Brass is back with a vengeance and is one of the hottest metals moving forward in kitchen design. This is not the shiny yellow brass of decades past, but rather an unlacquered brass with its beautifully aged and antiqued finish that we are now seeing. This unlacquered brass has a look and feel all its own. It’s warm, less formal than polished nickel, less typical than chrome. This finish is organic and is sometimes referred to as a “living finish”. Because of the absence of the lacquer the durable solid brass is permitted to naturally age over time to develop a beautiful unique patina of colour and texture, that is forgiving of water stains. It offers sophistication, old world charm and yet modernism, and is a wonderful option for your kitchen faucet. Also hot in the world of faucets is colour! Fun can be had with a multitude of colour options for your faucets, but what is most striking is the return of matte black – a chic and classy addition to any kitchen.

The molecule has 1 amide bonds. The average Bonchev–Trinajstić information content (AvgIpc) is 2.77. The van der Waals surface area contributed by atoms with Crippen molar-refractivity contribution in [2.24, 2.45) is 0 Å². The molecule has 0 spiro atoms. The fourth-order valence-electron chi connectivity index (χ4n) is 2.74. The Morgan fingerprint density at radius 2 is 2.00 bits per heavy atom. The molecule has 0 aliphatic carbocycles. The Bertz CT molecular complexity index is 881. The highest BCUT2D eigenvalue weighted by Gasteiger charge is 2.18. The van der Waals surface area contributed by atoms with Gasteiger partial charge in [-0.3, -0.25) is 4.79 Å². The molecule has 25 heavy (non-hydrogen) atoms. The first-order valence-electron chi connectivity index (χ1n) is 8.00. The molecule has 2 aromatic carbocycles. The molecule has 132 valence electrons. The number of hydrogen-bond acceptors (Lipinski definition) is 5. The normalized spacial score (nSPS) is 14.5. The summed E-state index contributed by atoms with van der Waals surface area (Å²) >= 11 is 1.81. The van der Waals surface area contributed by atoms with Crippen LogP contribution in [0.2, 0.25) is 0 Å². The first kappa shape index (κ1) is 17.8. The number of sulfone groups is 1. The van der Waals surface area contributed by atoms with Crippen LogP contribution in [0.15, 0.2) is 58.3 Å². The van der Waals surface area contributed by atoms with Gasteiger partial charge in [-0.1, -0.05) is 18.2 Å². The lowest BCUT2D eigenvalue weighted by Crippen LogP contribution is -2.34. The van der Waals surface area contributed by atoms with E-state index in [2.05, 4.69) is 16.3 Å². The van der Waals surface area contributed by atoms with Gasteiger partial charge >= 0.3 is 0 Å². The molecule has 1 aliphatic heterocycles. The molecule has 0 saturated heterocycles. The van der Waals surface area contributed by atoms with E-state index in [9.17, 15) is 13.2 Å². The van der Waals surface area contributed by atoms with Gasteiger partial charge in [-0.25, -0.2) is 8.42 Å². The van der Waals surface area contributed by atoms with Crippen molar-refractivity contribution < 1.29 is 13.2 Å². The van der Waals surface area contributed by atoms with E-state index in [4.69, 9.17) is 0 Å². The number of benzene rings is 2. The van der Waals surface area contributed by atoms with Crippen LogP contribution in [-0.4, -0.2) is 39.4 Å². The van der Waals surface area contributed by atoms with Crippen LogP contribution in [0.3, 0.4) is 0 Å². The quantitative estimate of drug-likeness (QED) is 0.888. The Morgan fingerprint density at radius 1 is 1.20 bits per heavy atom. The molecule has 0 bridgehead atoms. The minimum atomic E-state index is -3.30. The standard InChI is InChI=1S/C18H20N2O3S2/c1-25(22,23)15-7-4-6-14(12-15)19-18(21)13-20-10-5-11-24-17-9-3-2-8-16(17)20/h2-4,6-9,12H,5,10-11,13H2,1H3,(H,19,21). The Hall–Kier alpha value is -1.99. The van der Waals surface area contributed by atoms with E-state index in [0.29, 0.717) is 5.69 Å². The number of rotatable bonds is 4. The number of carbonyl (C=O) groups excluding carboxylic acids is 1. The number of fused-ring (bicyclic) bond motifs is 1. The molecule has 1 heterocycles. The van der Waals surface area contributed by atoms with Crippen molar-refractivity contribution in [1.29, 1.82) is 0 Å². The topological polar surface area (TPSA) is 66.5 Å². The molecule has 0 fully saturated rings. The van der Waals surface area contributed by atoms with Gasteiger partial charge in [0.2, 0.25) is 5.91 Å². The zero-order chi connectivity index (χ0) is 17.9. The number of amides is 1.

We have a long list of options available to us today for countertops. From traditional granite and the ever-classic natural marble, to quartz, wood, and concrete – a trendy option for your kitchen. This year we are also introduced to a new product – Laminam. This is a stain, scratch and heat resistant countertop option that achieves the beauty of natural stone, wood and concrete and requires no maintenance.

With advanced technology and designs that enhance functionality and durability, these new product options will not only look great in our homes, but also add ease and simplicity to our everyday lives. If you’re looking to renovate your space, do a bit of research and consider some of the new and wonderful products on the market today …. sinks, faucets and countertops are not what they used to be!

Linda Mazur is a nationally publicized designer and Principal of Linda Mazur Design Group.